Senate panel clears bill to allow cameras in Supreme Court

The Senate Judiciary Committee on Thursday approved bipartisan legislation requiring TV cameras in the Supreme Court.

The vote was 11-7, with Sen. Dianne Feinstein (D-Calif.) siding with six Republicans in opposition. The top Republican on the committee, Sen. Chuck Grassley (R-Iowa), voted in favor, along with Sen. John Cornyn (R-Texas).

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The issue for years has been a priority for many lawmakers, but the high court's decision to hear challenges to the healthcare reform law's individual mandate and Medicaid expansion this spring has made the argument for broadcasting oral arguments and the justices' questions even more compelling.

The bill, however, isn't expected to pass before the high court hears oral arguments over three days starting March 26: the House has yet to even schedule a markup, let alone a floor vote.

"We have the power to use technology to allow greater access to public proceedings of the government so all Americans can witness the quality of justice in this country, not just those of us who have the opportunity to be physically at one of the hearings," Leahy said. "That leaves 320-some odd million Americans who don't get to see it."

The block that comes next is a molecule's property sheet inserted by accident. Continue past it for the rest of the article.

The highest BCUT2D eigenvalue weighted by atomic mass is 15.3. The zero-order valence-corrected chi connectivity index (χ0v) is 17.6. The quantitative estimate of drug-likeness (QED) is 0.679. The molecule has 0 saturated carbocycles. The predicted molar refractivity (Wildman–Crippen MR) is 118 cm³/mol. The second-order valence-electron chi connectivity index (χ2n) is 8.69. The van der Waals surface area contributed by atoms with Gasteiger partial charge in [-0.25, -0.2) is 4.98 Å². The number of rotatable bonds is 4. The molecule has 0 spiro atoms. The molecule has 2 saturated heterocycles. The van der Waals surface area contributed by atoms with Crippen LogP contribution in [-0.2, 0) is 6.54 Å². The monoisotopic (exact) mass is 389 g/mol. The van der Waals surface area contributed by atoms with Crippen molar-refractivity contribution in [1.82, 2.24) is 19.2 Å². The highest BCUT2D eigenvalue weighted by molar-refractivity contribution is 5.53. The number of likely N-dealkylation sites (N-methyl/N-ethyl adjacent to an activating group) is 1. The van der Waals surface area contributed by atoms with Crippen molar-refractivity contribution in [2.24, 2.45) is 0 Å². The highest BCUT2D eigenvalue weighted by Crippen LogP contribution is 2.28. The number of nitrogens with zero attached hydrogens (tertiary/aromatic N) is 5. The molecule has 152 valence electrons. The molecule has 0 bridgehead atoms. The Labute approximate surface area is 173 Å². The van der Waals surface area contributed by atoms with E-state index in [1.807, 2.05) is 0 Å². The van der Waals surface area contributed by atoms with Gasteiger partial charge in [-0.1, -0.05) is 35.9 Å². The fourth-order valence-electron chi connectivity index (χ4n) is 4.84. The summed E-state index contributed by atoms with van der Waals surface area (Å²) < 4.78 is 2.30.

Cameras, he said, would "deepen Americans' understanding" of the court's work at a time of "tremendous public interest" surrounding the healthcare reform law ruling.

"This is especially important when decisions by the Supreme Court greatly affect the daily lives of hard-working Americans," he said.

Critics said Congress shouldn't tell the Supreme Court how to run its business.

"I do not believe that justice is better because it's televised," Feinstein said. "And I have seen actual situations where, in my view, it is worse."

She specifically mentioned the O.J. Simpson case, saying prosecutors, witnesses — and even judges — performed for the cameras.

Leahy was unswayed by those arguments.

"I know that some Justices are not fans of televising their proceedings," Leahy said. "I understand that they do not want to be made fun of through an unflattering video clip or to be quoted out of context. But that happens to the rest of us in public service all the time. It is not particularly pleasant, but it is part of our democracy. We try to counter misstatements by making sure the record is available to fair-minded people so that they are not left to rely on distortions."

The bill is championed by Sens. Dick Durbin (D-Ill.) and Grassley in the Senate, and Reps. Gerry Connolly (D-Va.), Ted Poe (R-Texas) and Chris Van Hollen (D-Md.) in the House.